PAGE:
The Liberal election platform last fall contained a pledge to conduct a full review of Canada’s defence requirements and as this column is being written the process is in full swing. A Department of National Defence (DND) document explains and poses a number of key questions that government says it wants Canadians to answer. It is available on the DND website. The Senate has been asked to study future Canadian peace support operations and the House of Commons has been given a mandate to review Canada’s role in the defence of North America. Four prominent Canadians have been appointed to advise the Minister in the process, and sessions have been scheduled in some major cities across the country at which presenters, DND officials and one or more of the committee of experts will be present.
In addition, citizens of Canada have been asked to make their own views known through a government website. In other words, there are many mail slots in which to deposit views, presentations, reports and other “inputs” to give as much opportunity as possible for Canadians to express their views on what Canada’s defence should look like.
The Liberal government most assuredly deserves kudos for fulfilling this election promise. Canada has not had anything like a full review of its defence requirements since the early 1990s which led to the last real defence white paper in 1994. This review is obviously long past due. In this world of global value chains, instant communications, social media, a resurgence of a belligerent Russia, and a reborn Chinese nationalism, backed up by a fast growing “blue water” navy, the best defence policy for Canada will consist of a solid foundation on inviolable principles. These principles need to hold up a more flexible structure to deal with fast-rising crises, such as the sudden terrorist attack against the United States on 9/11, the rise of ISIS, the Russian intrusions in Ukraine and other events which appear out of the blue. These have not been like the long Cold War and the six-year buildup between the Nazi takeover in Germany in January 1933 and its attack on Poland in September 1939 which precipitated the Second World War in Europe.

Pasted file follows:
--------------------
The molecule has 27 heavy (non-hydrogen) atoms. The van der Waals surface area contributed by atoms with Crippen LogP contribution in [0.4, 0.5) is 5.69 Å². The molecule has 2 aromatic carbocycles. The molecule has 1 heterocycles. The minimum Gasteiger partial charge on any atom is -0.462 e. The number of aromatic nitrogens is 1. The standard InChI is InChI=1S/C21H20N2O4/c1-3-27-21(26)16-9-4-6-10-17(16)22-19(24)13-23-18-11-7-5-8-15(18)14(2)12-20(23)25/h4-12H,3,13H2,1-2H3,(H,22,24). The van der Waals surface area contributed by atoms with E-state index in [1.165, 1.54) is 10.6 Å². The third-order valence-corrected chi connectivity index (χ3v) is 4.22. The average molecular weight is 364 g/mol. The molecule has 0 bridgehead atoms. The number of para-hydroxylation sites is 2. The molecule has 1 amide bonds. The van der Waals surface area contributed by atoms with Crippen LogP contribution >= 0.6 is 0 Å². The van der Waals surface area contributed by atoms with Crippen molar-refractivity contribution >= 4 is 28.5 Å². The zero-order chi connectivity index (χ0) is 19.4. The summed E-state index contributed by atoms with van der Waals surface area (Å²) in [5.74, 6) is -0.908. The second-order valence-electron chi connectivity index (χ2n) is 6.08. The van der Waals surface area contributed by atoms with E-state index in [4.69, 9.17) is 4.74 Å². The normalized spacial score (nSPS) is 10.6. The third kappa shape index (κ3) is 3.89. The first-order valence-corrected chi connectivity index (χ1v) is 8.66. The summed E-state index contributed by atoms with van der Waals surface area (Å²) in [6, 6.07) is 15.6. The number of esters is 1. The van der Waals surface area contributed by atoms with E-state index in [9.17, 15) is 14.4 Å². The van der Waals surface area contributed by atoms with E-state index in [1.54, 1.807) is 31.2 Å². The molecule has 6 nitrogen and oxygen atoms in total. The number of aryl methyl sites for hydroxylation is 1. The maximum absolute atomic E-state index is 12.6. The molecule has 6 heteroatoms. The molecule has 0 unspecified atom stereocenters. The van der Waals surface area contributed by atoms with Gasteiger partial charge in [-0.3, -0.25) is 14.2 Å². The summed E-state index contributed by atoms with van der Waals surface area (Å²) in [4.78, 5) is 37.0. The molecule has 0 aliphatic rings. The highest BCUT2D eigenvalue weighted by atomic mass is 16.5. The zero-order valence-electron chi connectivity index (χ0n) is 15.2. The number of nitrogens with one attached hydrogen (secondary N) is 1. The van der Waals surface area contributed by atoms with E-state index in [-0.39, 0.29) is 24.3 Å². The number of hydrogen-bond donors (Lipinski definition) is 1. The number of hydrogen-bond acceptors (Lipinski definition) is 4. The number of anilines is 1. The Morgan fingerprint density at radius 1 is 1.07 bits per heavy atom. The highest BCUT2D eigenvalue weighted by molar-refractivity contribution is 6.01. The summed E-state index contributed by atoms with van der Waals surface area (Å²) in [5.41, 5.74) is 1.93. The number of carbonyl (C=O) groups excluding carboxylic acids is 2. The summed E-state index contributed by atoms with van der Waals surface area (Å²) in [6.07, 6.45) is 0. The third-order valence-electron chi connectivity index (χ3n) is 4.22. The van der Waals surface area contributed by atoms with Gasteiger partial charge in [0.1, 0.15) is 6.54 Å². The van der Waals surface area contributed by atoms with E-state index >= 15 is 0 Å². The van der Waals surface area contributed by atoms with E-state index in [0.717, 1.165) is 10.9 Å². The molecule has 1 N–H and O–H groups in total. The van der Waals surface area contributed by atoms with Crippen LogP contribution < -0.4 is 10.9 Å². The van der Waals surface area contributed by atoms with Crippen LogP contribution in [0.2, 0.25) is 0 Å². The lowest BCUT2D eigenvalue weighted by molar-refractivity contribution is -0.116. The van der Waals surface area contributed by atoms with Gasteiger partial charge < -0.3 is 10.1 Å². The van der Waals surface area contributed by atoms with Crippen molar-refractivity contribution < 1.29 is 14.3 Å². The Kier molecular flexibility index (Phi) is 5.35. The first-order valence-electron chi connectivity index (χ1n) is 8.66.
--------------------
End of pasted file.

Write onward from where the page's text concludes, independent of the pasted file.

Many experts have said the foundation of Canadian defence policy since the beginning of the Cold War in the late 1940s has been (1) the defence of Canada; (2) co-operation with the United States in the defence of North America; (3) and participation in foreign military campaigns in concert with our allies to defeat threats to world peace and, thus, also to Canadian interests.
These are very general principles and, in fact, it is hard to separate the first from the second. It has also been observed that in joining the United States to defend North America, Canada has little real choice. If Canada does not do so, the United States will assume the full share of North American defence because its bedroom is reached through our front door. The U.S. already bears the lion’s share, even on a per capita basis. Allowing the U.S. to assume more responsibility would lead to a drastic loss of Canadian sovereignty. Thus, the only choice Canada has in meeting the challenge of the first two principles is to decide how much defence is enough. To put it another way, in the face of consistent U.S. pressure to do more on defence and the complacency of Canadians when it comes to defence, the real question constantly challenging Canadian governments is, “How little spending can we get away with?”
In this defence review, the government
may have little choice but to take the
third principle of Canadian defence
policy far more seriously than at any
time since the end of the Cold War.
We find ourselves in different times now. In this defence review, the government may have little choice but to take the third principle of Canadian defence policy far more seriously than at any time since the end of the Cold War. NATO recently decided that a minimum requirement for its members is to spend at least two per cent of its gross domestic product (GDP) on defence. Leaving aside the argument of whether percentage of GDP is a good measurement of a nation’s defence performance (Canada’s is about 1.1 per cent depending on who is counting), the fact is NATO, Canada’s most important alliance, is moribund after years of defence cuts by its members and the belief of many NATO nations—including Canada—that the Russian Bear was no longer a challenge.
Well, the bear is back with a vengeance and the Chinese Dragon is rising in the Asia-Pacific region. So Canada simply must do more for the common deterrence than it is doing now. It is nice to think that we control our own international destiny, but we do not. In every war we have entered since 1945, international pressure from our allies was a major reason why we did. That fact is no less true now. We may question the two per cent, or even chuckle at it, but we ought to begin taking it very seriously indeed.